The next several weeks of rehearsal are dedicated to blocking, the movement of people in and out of scenes and around the set. Actors carefully record margin notes from the director, trying to get the stage directions aligned with the dialogue in the script.
These rehearsals typically focus on one or two scenes, later they can include a complete act. While memorizing lines, adding stage directions, and rounding up props and costumes, the director is trying to bring out the character of each part in the show.
The darkest day in the whole rehearsal is “off book” day, the date upon which there is no excuse if you have not memorized your lines. Depending on the director, this is typically later in the schedule, a few weeks before the show dates.
The next major event is Tech Week, the week when the entire show is rehearsed, and light and sound cues are added. Tension’s now building, especially if you’re not where you should be in memorization.
I recall a very bad experience while rehearsing Noel Coward’s Blithe Spirit. I had been given the lead, Charles Condimine, and along with the part came some 650 lines of dialogue.
I was really struggling with the memorization of those lines, especially the closing monologue. The character closes the show by speaking to the ghost of his two previous wives, who have conspired to make his life miserable.
The stage manager had me standing in a pool of light in front of the Brunswick City Park Building, literally YELLING my cue lines, awaiting my response. By opening night, I was ready.
After the trauma of Tech Week, dress rehearsal and the actual performances seem almost anti-climatic. Believe me, though, there is no feeling in the world like hearing people applaud you for your work. In a comedy, that laughter courses through you like fresh blood, filling you with an indescribable feeling.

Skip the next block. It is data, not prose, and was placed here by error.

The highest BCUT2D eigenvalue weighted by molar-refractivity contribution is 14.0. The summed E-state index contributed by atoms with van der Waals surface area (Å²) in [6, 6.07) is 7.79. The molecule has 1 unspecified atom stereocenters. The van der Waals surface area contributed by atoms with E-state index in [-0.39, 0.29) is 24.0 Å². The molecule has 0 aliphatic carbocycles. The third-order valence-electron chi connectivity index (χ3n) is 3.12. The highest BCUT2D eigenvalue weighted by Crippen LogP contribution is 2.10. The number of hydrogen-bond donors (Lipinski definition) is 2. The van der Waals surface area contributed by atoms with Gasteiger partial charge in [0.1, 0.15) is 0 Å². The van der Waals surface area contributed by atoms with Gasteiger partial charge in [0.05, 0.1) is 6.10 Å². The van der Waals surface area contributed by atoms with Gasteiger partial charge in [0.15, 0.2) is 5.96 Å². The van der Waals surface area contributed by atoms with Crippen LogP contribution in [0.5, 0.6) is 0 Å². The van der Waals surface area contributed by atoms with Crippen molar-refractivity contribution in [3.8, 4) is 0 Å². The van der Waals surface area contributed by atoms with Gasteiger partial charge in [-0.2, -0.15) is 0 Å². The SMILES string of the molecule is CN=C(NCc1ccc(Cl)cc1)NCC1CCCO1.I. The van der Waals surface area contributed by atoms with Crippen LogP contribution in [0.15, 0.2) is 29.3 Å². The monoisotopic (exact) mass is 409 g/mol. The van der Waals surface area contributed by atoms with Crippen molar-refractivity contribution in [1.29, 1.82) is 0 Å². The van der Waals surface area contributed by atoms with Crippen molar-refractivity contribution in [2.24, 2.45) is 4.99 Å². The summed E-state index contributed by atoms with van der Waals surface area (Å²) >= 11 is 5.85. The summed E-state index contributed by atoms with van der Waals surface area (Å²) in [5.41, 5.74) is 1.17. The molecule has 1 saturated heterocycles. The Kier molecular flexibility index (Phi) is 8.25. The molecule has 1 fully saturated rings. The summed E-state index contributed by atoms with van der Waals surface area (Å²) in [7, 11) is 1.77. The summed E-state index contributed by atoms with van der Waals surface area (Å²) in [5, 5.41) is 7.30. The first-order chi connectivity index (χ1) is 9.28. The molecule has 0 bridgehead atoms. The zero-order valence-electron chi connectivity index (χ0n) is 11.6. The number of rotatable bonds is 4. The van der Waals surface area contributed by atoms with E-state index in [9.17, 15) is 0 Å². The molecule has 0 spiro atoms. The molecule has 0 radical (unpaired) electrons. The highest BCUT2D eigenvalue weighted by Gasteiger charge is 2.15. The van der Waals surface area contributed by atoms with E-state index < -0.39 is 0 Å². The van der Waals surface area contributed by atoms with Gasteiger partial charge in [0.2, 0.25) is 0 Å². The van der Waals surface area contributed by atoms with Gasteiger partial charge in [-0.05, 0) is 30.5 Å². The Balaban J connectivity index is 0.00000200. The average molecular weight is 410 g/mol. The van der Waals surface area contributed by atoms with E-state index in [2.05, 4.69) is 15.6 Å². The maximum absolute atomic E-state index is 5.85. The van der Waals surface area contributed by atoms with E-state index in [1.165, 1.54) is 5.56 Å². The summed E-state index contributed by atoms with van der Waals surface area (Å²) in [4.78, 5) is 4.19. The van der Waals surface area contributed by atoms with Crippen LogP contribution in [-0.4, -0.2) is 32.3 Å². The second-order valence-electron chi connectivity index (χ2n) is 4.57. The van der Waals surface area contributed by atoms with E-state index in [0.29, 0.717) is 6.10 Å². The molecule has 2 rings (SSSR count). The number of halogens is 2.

I’ve been blessed to work with gifted and talented directors whose vision for a particular show made for a challenging task for actors, but also a great evening of theater for patrons.
Michael Saunders comes to mind as one of the most talented directors working in regional community theater. I’ve done several shows with him, and every one has been memorable for some aspect of the production.
In Agatha Christie’s Ten Little Indians, the set projected out into the audience, drawing patrons directly into the action. In Dial M for Murder, the hired killer was a beautiful woman, adding a level of tension to her interaction with the husband who hires her to kill his wife. In On Golden Pond, we recreated the inside of a New England fishing cabin right down to the log walls. An amazing artist from West Virginia named Richard Ayers taught me replicate log bark, and we pulled it off. In Neil Simon’s classic comedy The Sunshine Boys, we worked in front of a black curtain, hung from PVC pipe to create a minimalist theater space.
The most amazing thing about theater people is that they pour every ounce of energy into obtaining a part, rehearsing, memorizing, and finally, performing. Several months of work is expressed through 5, 6, or maybe 7 performances.
Once that last Sunday matinee wraps, these same actors and actresses disassemble the sets within which they’ve just performed. Furniture is returned to stores and barns, cake makeup is packed away in Styrofoam cases, and chairs are folded and hung on chair racks.
As quickly as they were learned, dialogue and stage directions are forgotten. The memories are sweet, but they fade and diminish along with the posters and playbills.
Culture is a critical component of life. If you’ve never ventured out to see a show produced by one of Frederick County’s great community theater groups, you’re missing the chance to be swept away to some exotic place. You’re missing a spellbinding murder mystery, or a heartwarming romance.
Worst of all, you’re missing the chance to balance the ton of news, talking heads, and tired sitcoms you take in with the talents, vision, and passion of your neighbors.